viii Foreword

few concepts from the theory of algorithms (some computer programming

experience may do as well as the formal knowledge). Some topics require

an acquaintance with Lie groups and homology of manifolds — but only at

the level of definitions.

To reduce the amount of information the reader needs to digest at the

first reading, part of the material is given in the form of problems and

solutions. Each problem is assigned a grade according to its diﬃculty: 1

for an exercise in use of definitions, 2 for a problem that requires some

work, 3 for a diﬃcult problem which requires a nontrivial idea. (Of course,

the diﬃculty of a problem is a subjective thing. Also, if several problems

are based on the same idea, only the first of them is marked as diﬃcult).

The grade appears in square brackets before the problem number. Some

problems are marked with an exclamation sign, which indicates that they

are almost as important as the main text. Thus, [1!] means an easy but

important exercise, whereas [3] is a diﬃcult problem which is safe to skip.

Further reading

In this book we focus on algorithm complexity (in particular, for quan-

tum algorithms), while many related things are not covered. As a gen-

eral reference on quantum information theory we recommend the book by

Michael Nielsen and Isaac Chuang [51], which includes such topics as the

von Neumann entropy, quantum communication channels, quantum cryp-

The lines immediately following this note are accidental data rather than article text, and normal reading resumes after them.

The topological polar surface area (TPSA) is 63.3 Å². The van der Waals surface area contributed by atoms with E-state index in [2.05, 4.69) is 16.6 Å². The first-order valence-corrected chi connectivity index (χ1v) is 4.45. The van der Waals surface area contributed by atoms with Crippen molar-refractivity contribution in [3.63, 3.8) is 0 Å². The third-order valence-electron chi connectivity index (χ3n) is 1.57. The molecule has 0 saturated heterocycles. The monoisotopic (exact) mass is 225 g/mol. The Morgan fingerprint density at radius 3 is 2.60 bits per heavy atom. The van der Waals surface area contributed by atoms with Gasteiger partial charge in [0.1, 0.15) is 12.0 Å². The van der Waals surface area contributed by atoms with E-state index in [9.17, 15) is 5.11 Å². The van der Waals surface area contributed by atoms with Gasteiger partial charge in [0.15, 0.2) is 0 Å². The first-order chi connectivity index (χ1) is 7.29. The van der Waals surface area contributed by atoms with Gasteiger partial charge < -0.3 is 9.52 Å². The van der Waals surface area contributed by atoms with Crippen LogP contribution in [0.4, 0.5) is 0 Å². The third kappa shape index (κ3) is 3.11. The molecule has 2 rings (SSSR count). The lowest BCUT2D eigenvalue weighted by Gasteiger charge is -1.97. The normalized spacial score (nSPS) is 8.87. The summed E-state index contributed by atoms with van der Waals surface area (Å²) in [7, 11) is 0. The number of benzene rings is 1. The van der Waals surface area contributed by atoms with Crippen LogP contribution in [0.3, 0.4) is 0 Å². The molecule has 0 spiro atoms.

tography, fault-tolerant computation, and various proposed schemes for the

realization of a quantum computer. Another book on quantum computation

and information was written by Josef Gruska [30]. Most original papers on

the subject can be found in the electronic archive at http://arXiv.org,

section “Quantum Physics” (quant-ph).

Acknowledgements

A. K. thanks Michael Freedman and John Preskill for many inspiring

discussions on the topics included in this book. We are grateful to Andrew

Landahl for providing the solution to Problem 3.6 and pointing to some

inconsistencies in the original manuscript. Among other people who have

helped us to improve the book are David DiVincenzo and Barbara Terhal.

Thanks to the people at AMS, and especially to our patient editor Sergei

Gelfand and the copy-editor Natalya Pluzhnikov, for their help in bringing

this book into reality.

The book was written while A. K. was a member of Microsoft Research

and Caltech, and while A. S. and M. V. were members of Independent Mos-

cow University. The preparation of the original Russian version was started